I DON'T EVEN KNOW ANYMORE

Posted in Rants on June 28th, 2011 by Ed

(Full disclosure: I've had a festival of bad movies (including Mac & Me and Battlefield: Earth, both of which I've written about) named in my honor and I recently watched Left Behind: The Movie in its entirety. I exempt myself from none of this critique.)

Of the dozens of things that drive me crazy about politics, the gradual assimilation of our political process with the worst aspects of pop culture has to rank near the top. Over the past decade, as we've transitioned from the postmodern/ironic fads (hipsters listening to Paula Abdul and wearing hideous outdated fashions, Hollywood remaking all manner of 1970s schlock, etc.) to some sort of bizarre post-ironic age in which it is no longer possible to tell the difference between enjoying something because it's good or because it's kitschy. It's the difference between Showgirls – which was intended to be a real movie and ended up being unbelievably bad – and Snakes on a Plane, the makers of which intended to make a movie as bad as possible, capable of being enjoyed only with a wink and a nudge. We live in an era in which taking everything that people hate about advertising, bundling it into a single horrific package, and turning the volume up to 11 results in the birth of a wildly popular cultural phenomenon. Basically, this:

Is your homemade mohawk serious or a joke? Do you actually like The Darkness and Justin Timberlake or are they just, you know, awesomely bad? Are you enjoying Say Yes to the Dress or do you find yourself explaining it to your fellow snark aesthetes as a "guilty pleasure" or entertainment-by-trainwreck? Does the stuff on our TV, headphones, and bookshelves represent the best efforts of creative people, the end result of which may be either good or bad, or something cynically designed for you to enjoy how bad it is? Is that viral video an actual flash mob or just a shrewd viral marketing campaign crafted to look organic? I don't even know anymore, dude.

Maybe this phenomenon doesn't bother you. Maybe it does. I would argue that it's detrimental but if and how people enjoy watching Firefly isn't exactly an issue of Earth-shattering importance. Who ends up in the White House might be.

In a year in which not one but two separate Reality TV Stars have been treated with the utmost seriousness by the Beltway media as potential presidential candidates – fortunately Trump and, apparently, Palin are unlikely to run but happy to milk the free publicity – it is hard not to see similar trends creeping into politics. Is/Was "The Donald" a serious candidate or was his might-be candidacy all a big joke? It's impossible to tell because there is no difference. The media and public see reality TV stardom as a perfectly plausible credential for the White House…because what happens on reality shows is "real", right? So why wouldn't the guy who picks the right apprentice or the woman with all that folksy Lil' Abner-esque wisdom be a serious candidate?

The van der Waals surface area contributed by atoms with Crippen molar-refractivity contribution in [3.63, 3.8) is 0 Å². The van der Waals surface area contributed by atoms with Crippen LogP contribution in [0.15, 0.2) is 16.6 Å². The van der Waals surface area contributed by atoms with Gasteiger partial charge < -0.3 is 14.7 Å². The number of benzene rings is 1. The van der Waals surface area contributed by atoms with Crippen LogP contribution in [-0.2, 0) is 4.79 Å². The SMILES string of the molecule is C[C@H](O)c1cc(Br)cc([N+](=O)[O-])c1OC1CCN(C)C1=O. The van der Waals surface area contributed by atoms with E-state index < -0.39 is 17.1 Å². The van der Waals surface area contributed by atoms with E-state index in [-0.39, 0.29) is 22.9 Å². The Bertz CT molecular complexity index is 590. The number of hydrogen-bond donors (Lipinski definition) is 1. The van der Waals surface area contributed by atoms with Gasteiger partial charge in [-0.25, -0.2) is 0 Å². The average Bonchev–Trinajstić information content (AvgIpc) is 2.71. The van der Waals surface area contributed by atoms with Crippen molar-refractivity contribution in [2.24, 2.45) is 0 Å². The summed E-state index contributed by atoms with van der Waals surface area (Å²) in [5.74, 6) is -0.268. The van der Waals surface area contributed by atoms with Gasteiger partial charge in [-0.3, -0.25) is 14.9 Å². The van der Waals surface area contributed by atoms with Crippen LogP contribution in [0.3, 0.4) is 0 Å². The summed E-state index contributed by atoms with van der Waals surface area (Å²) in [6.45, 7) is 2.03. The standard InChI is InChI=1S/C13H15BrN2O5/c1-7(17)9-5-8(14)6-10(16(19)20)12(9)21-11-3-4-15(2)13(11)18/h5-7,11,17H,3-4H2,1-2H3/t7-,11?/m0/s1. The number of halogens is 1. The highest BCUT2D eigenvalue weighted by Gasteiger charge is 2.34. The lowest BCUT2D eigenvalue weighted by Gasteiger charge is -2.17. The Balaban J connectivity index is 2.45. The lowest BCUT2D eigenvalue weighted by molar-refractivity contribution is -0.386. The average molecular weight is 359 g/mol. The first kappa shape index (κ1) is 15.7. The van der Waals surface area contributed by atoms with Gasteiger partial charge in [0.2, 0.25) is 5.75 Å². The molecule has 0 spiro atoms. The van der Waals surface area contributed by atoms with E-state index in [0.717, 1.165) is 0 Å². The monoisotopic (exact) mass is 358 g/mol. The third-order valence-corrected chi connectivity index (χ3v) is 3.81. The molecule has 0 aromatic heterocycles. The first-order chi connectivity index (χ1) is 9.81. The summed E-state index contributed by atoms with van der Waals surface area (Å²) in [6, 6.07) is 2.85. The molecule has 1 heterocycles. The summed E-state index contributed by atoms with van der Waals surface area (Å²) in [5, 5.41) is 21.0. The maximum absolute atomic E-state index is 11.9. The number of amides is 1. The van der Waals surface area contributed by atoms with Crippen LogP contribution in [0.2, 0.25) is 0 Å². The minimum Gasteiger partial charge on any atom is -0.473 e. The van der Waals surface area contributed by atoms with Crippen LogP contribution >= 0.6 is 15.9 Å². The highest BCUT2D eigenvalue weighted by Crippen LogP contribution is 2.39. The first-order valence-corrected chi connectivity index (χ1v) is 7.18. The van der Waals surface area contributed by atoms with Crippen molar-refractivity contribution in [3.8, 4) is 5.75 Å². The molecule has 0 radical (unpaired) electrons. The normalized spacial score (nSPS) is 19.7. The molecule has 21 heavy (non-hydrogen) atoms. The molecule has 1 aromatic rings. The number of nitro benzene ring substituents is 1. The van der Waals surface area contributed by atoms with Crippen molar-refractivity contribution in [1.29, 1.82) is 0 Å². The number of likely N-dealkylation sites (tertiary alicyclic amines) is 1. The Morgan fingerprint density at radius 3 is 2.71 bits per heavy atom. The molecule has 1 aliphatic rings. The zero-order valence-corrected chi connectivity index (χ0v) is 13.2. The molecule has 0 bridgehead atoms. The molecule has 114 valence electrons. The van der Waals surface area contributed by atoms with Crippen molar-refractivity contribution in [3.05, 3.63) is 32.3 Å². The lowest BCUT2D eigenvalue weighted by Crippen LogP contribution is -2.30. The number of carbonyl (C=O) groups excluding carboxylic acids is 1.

Even among the field of declared candidates it is somewhat complicated to distinguish the Serious candidates from those that would have been dismissed as charlatans in the past. James Stockdale openly laughed about how he had no business being in a presidential debate while Sarah Palin's camp got indignant at the mere suggestion that she didn't belong. Everyone laughs at Mike Gravel, Alan Keyes, Lyndon LaRouche, or Dennis Kucinich when they run, but no one uses the Sunday shows as a platform to announce that, come on, people, Michelle Bachmann cannot be a serious option in any electorate that hasn't completely lost its goddamn mind.

When Trump was badgering Obama during the spring – coincidentally enough, across a time period that began with the first episode of The Apprentice and ended with its season finale – very few things were as depressing as watching the White House and media establishment respond in earnest. "This is a publicity stunt, and who the fuck is Donald Trump?" would have been the sum total of my response. However, a media, political system, and culture unable to distinguish the charlatans from the actual players has no choice but to take the former seriously despite common sense and all evidence to the contrary.